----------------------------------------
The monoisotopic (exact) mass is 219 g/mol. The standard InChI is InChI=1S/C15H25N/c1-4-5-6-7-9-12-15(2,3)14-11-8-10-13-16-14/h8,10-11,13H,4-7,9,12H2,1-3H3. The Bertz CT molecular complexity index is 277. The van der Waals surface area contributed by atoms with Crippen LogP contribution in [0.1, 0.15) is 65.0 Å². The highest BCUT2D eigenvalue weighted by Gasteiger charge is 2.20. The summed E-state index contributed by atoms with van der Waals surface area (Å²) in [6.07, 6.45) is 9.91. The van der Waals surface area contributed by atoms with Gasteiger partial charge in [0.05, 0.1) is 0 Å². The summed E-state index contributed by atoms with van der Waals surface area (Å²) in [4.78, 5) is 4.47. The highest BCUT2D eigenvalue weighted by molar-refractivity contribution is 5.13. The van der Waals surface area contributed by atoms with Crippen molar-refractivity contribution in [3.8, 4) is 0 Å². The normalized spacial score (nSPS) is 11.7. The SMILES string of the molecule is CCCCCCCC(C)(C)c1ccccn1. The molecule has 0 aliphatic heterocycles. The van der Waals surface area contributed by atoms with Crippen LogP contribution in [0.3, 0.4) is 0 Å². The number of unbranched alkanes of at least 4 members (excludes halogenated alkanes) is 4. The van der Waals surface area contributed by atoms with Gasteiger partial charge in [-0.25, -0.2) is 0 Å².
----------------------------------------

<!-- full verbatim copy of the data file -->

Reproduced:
The monoisotopic (exact) mass is 219 g/mol. The standard InChI is InChI=1S/C15H25N/c1-4-5-6-7-9-12-15(2,3)14-11-8-10-13-16-14/h8,10-11,13H,4-7,9,12H2,1-3H3. The Bertz CT molecular complexity index is 277. The van der Waals surface area contributed by atoms with Crippen LogP contribution in [0.1, 0.15) is 65.0 Å². The highest BCUT2D eigenvalue weighted by Gasteiger charge is 2.20. The summed E-state index contributed by atoms with van der Waals surface area (Å²) in [6.07, 6.45) is 9.91. The van der Waals surface area contributed by atoms with Gasteiger partial charge in [0.05, 0.1) is 0 Å². The summed E-state index contributed by atoms with van der Waals surface area (Å²) in [4.78, 5) is 4.47. The highest BCUT2D eigenvalue weighted by molar-refractivity contribution is 5.13. The van der Waals surface area contributed by atoms with Crippen molar-refractivity contribution in [3.8, 4) is 0 Å². The normalized spacial score (nSPS) is 11.7. The SMILES string of the molecule is CCCCCCCC(C)(C)c1ccccn1. The molecule has 0 aliphatic heterocycles. The van der Waals surface area contributed by atoms with Crippen LogP contribution in [0.3, 0.4) is 0 Å². The number of unbranched alkanes of at least 4 members (excludes halogenated alkanes) is 4. The van der Waals surface area contributed by atoms with Gasteiger partial charge in [-0.25, -0.2) is 0 Å².